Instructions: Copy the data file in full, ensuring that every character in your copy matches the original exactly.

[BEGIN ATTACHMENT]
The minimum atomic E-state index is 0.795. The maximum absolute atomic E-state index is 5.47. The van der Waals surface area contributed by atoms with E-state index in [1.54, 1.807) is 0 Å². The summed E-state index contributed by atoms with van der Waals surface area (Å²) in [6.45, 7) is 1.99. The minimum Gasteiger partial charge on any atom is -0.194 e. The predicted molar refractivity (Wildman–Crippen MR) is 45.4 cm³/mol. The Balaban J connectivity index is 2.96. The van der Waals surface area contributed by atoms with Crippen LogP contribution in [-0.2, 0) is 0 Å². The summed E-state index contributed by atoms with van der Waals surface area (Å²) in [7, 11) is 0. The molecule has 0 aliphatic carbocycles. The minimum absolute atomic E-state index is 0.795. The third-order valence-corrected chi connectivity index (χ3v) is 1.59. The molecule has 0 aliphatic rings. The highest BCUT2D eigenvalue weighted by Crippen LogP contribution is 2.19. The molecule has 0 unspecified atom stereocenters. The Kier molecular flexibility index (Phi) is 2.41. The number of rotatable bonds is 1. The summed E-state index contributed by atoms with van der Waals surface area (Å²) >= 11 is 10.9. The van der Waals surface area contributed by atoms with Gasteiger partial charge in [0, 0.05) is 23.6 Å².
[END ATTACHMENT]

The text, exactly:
The minimum atomic E-state index is 0.795. The maximum absolute atomic E-state index is 5.47. The van der Waals surface area contributed by atoms with E-state index in [1.54, 1.807) is 0 Å². The summed E-state index contributed by atoms with van der Waals surface area (Å²) in [6.45, 7) is 1.99. The minimum Gasteiger partial charge on any atom is -0.194 e. The predicted molar refractivity (Wildman–Crippen MR) is 45.4 cm³/mol. The Balaban J connectivity index is 2.96. The van der Waals surface area contributed by atoms with Crippen LogP contribution in [-0.2, 0) is 0 Å². The summed E-state index contributed by atoms with van der Waals surface area (Å²) in [7, 11) is 0. The molecule has 0 aliphatic carbocycles. The minimum absolute atomic E-state index is 0.795. The third-order valence-corrected chi connectivity index (χ3v) is 1.59. The molecule has 0 aliphatic rings. The highest BCUT2D eigenvalue weighted by Crippen LogP contribution is 2.19. The molecule has 0 unspecified atom stereocenters. The Kier molecular flexibility index (Phi) is 2.41. The number of rotatable bonds is 1. The summed E-state index contributed by atoms with van der Waals surface area (Å²) >= 11 is 10.9. The van der Waals surface area contributed by atoms with Gasteiger partial charge in [0, 0.05) is 23.6 Å².